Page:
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Articles tagged "Race"

The Last Farm Novel?: An Interview with Michiel Heyns

I met Michiel Heyns—author, translator, and professor of English at Stellenbosch University from 1987 until 2003—last year when he was here in the U.S. as a visiting professor at the University of Tulsa, Oklahoma. He's a tall, large-framed man who easily dissolves into crinkles of laughter, quickly revealing a gentle spirit beneath the somewhat imposing exterior. He's an ideal dinner companion—charming, erudite, gracious, and full of wit. And though our...

The Trial of Jean-Marie Le Pen

By the time it starts the Blistier trial has already been known for months as "the trial of Jean-Marie Le Pen." Civil rights groups were the first to call it that, but by now the phrase, borne along on waves of public indignation, is showing up in all the headlines. Shouldn't the leader of the National Front be held responsible for the murder committed by one of his brainwashed teenaged supporters? Shouldn't Le Pen appear before the court, at least as a witness? Pierre Mine is...

Allah Is Not Obliged

The full, final and completely complete title of my bullshit story is: Allah is not obliged to be fair about all the things he does here on earth. OK. Right. I better start explaining some stuff. First off, Number one . . . My name is Birahima and I'm a little nigger. Not 'cos I'm black and I'm a kid. I'm a little nigger because I can't talk French for shit. That's how things are. You might be a grown-up, or old, you might be Arab, or Chinese, or white, or...

The Grammar of Easter (You Don’t Say That in English)

The rate at which Christian festivals were upstaging the local, traditional ones was accelerating. To the older generation, who professed the traditional religious faith, the rapid transformation was simply stupefying. To the middle-aged, younger generation, the educated elite, the change was a welcome miracle, an evangelical achievement, the rewards of which they hoped to reap in paradise. They returned to their small villages in full Christian fervor and forced their parents to renounce...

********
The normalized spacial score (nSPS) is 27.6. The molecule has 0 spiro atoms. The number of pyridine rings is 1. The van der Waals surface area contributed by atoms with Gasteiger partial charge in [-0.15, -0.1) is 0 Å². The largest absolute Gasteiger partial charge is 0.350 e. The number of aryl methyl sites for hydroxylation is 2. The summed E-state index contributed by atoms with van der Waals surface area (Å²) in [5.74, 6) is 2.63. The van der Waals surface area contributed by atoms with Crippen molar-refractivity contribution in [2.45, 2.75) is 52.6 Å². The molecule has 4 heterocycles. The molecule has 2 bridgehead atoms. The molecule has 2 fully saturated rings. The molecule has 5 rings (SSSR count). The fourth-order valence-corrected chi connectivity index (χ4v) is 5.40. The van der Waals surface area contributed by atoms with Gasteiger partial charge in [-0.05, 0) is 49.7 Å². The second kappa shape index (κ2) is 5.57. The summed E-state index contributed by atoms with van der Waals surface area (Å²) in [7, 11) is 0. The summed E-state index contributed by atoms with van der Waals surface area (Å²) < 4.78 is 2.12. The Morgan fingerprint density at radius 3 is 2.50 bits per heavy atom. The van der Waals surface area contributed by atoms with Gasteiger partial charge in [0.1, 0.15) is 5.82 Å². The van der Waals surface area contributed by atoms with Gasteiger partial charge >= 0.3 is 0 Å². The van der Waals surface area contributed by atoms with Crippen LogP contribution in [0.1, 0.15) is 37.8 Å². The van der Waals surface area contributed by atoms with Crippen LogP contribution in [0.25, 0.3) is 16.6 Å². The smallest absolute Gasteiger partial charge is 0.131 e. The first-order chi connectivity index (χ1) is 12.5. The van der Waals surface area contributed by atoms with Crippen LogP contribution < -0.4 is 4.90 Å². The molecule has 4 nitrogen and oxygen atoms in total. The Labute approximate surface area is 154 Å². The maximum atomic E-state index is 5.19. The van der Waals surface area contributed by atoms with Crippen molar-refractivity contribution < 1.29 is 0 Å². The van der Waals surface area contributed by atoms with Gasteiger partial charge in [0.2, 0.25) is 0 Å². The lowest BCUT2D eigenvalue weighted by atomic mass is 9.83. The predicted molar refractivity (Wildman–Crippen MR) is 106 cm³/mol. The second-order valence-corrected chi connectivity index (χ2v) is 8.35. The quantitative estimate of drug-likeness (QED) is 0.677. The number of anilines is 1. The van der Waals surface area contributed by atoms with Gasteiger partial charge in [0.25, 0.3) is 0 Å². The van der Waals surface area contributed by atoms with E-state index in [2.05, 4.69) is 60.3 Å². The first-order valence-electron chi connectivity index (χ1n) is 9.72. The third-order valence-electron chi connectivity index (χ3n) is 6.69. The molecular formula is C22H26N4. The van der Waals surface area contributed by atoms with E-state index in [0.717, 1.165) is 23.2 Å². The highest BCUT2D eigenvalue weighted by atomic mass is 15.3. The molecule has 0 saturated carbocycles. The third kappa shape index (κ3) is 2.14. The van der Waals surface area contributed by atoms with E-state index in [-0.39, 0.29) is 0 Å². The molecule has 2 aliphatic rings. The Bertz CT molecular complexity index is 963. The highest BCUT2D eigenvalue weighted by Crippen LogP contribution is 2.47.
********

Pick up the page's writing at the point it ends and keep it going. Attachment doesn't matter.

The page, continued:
The Water Cathedral

On sunny mornings the walls are white wine, the columns are ginger ale, the towers are immense bottles of beer, the high steeples drip amber. Down in the naves you feel the freshness of orange-water and the main altar is a wave of bee honey, and the saints in the chapels have the coolness of that tea they give to the sick. But in the afternoons, in the twilight hour, the walls turn into thick blood, the colonnade moves on legs of red wine, the towers are that false liquid of red-hot...

Omega:  Definitions

I am a Muslim feminist from the Fertile Crescent. I have a tattoo on my right wrist. It's of God. I designed it. Do you know where the Fertile Crescent is? One day when we were alone together Shah treated me in a way I didn't like at all. Shah means King in Persian. I don't remember the details. But it was theatre. I don't think it made any difference. I don't usually talk about my religion. Some Muslims might not accept me as one because I sometimes...

Drama Queen: An Interview with Ellen Stewart

Words Without Borders is proud to present the following interview conducted by Liesl Schillinger, speaking with Ellen Stewart in May, 2004. Ellen Stewart had just completed her epic Classical cycle Seven, with a wild new take on Antigone. Ellen Stewart founded the LaMaMa Experimental Theater Company in 1961, and her groundbreaking vision helped establish the careers of Sam Shepard, Philip Glass, Harvey Fierstein, Robert Wilson, Mabou Mines, and many others. Now in her 80s, she is...